Issue:  Vol. 48 / No. 8 / 22 February 2018

Collaging Kurt Schwitters

Fine Arts

Kurt Schwitters: "Untitled (okolade)," 1926; collage of cut printed, and marbleized papers on paperboard; the Menil Collection, Houston. (Photo: Janet Woodard, Houston)
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A tinkerer, a maker, designer, poet, an anthology of art history and a one-man industry: all of these describe German painter/collage artist Kurt Schwitters, whose work seems remarkably familiar if only because he's so often been copied by his inheritors and those he influenced, like Robert Rauschenberg, Cy Twombly, Ellsworth Kelly and Damien Hirst, to name just a few. Enduring cataclysmic world events that would dampen anyone's avant-garde, utopian idealism, Schwitters emerged from the ruins of WWI, and later, WWII, collecting detritus from the ashes of bombed-out buildings, and signs of life left behind by those who had moved on. He was a scavenger par excellence, a crucial qualification for an oeuvre he made up as he went along.

Kurt Schwitters: Color and Collage, now at the Berkeley Art Museum, is the first major overview of the artist's work in the U.S. since 1985. It presents 75 assemblages, sculptures and collages, dating from 1918 to 1947, as well as an intriguing reconstruction of his life's work, an installation destroyed in an Allied bombing raid – but more on that later.

His collages, executed with an astute compositional eye, are an expression of the dissonant collision of information and experience endemic to modern life, a phenomenon that's only accelerated in the digital age. Schwitters' keen ability to balance disparate elements is evident, right from the start, in two of his earliest pieces created in 1918, "Zeichnung, A3" and "Zeichnung A6."

An original thinker with a provocative spirit, Schwitters explored and dabbled in many artistic and intellectual movements, including Russian Constructivism, Dadaism and Expressionism, but, like Picasso, another notorious iconoclast, he neither wholly subscribed to nor obeyed the rules of any of them. It was said he comported himself like a member of the petite-bourgeoisie, but when he opened his mouth, he was "totally Dada."

For his abstract compositions with paper, Schwitters borrowed, interpreted and exercised his stated aim "to erase the boundaries between the arts," by incorporating painting, typography, poetry, phrases, architecture, and words lifted from unfinished sentences. He collected found materials like train tickets, scraps of paper, advertisements, posters, wire mesh and other discarded objects, and applied a loose, fluid paste, then arranged them and let them set. Sometimes he drew or painted on his works like one inscribed and dedicated to Henry Cowell, an avant-garde Berkeley musician and student of John Cage, who toured Europe. That collage, which has an intricate structure worthy of a musical score, is owned by Jasper Johns.

Though works such as "Pink Collage" (1940), a combination of geometric shapes, jagged edges, tissue papers, and muted, washed-out colors, achieve a near-perfect harmony, the appeal of Schwitters' work is primarily cerebral. One senses control rather than contained emotion at play. Beauty is not necessarily the point – evoking associations and making connections is the goal. The collages and even the sleek contours of the pale beech wood sculptures he made in Norway, which reflect a filtered Scandinavian aesthetic, can be like a Rorschach test for viewers, who will be compelled to identify images from the slivers Schwitters supplies, and speculate about their origins.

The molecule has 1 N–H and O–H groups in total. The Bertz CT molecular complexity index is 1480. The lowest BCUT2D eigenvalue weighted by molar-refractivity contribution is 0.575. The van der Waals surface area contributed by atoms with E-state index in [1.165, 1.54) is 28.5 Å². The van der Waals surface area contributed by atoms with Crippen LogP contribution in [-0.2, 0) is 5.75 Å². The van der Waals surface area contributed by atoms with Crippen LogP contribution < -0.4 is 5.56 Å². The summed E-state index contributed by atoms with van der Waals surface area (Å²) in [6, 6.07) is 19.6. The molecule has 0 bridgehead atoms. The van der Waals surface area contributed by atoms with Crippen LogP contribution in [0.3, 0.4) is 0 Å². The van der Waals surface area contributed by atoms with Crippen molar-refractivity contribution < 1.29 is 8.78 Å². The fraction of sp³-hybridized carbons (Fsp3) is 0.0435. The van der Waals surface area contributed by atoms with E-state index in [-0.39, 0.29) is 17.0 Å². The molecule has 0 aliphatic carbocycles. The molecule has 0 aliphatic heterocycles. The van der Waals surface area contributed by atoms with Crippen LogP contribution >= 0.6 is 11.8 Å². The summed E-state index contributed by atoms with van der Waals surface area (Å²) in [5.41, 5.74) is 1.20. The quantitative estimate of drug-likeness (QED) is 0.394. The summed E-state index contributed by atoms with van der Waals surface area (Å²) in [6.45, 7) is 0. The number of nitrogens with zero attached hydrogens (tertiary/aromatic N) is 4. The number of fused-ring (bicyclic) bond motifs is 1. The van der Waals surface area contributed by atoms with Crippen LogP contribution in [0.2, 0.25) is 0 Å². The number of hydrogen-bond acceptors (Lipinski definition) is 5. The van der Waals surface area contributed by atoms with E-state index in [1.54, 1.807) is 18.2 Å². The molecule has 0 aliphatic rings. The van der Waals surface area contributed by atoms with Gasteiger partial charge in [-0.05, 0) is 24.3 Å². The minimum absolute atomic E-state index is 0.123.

Kurt Schwitters: "Mz 11 Starkbild. (Mz 11 Strong Picture.)," 1919; collage of cut and torn printed, metallic and tissue papers on paperboard; the Menil Collection, Houston. (Photo: Janet Woodard, Houston)

By the early 1930s, Schwitters gained recognition among collectors and museum curators in both Europe and the U.S., but that exposure, while gratifying, had the unfortunate effect of bringing him to the attention of the Gestapo. He was paid the backhanded compliment of inclusion in the Nazis' notorious hall of shame, the 1937 Degenerate Art exhibition, and fled Germany the same year for the relative safety of Norway. After the Nazis invaded that country, he departed for the Lake District outside London, where his studio was bombed. One step ahead of disaster, war seemed to follow him.

Don't leave the exhibition without going downstairs and visiting a full-sized replica of the artist's lifetime obsession, "Merzbau," a "living" sculptural/architectural installation. The original, which was in Hanover and occupied six rooms of his parents' spacious residence, was destroyed in 1943. Schwitters created four "Merzbau" installations, one in each of the countries he lived; they either didn't survive or were never finished. Once inside the reconstruction by Swiss stage designer Peter Bissegger, you've entered a cross between a white-on-white, Euro-modern studio apartment with color block accents, and a garret with high ceilings that Schwitters dubbed the "Cathedral of Erotic Misery," which contains hidden alcoves called the "Murderers' Cave" or "Goethe Grotto." Portraits, busts and illustrations pop up in surprising places, and there's even a spiral staircase to the "Nest." Schwitters envisioned "Merzbau" as a mutating, evolving space where memories and events could be assembled and transformed into abstract art – a walk-in collage.

Through November 27 at the Berkeley Art Museum. For more info: or (510) 642-0808.

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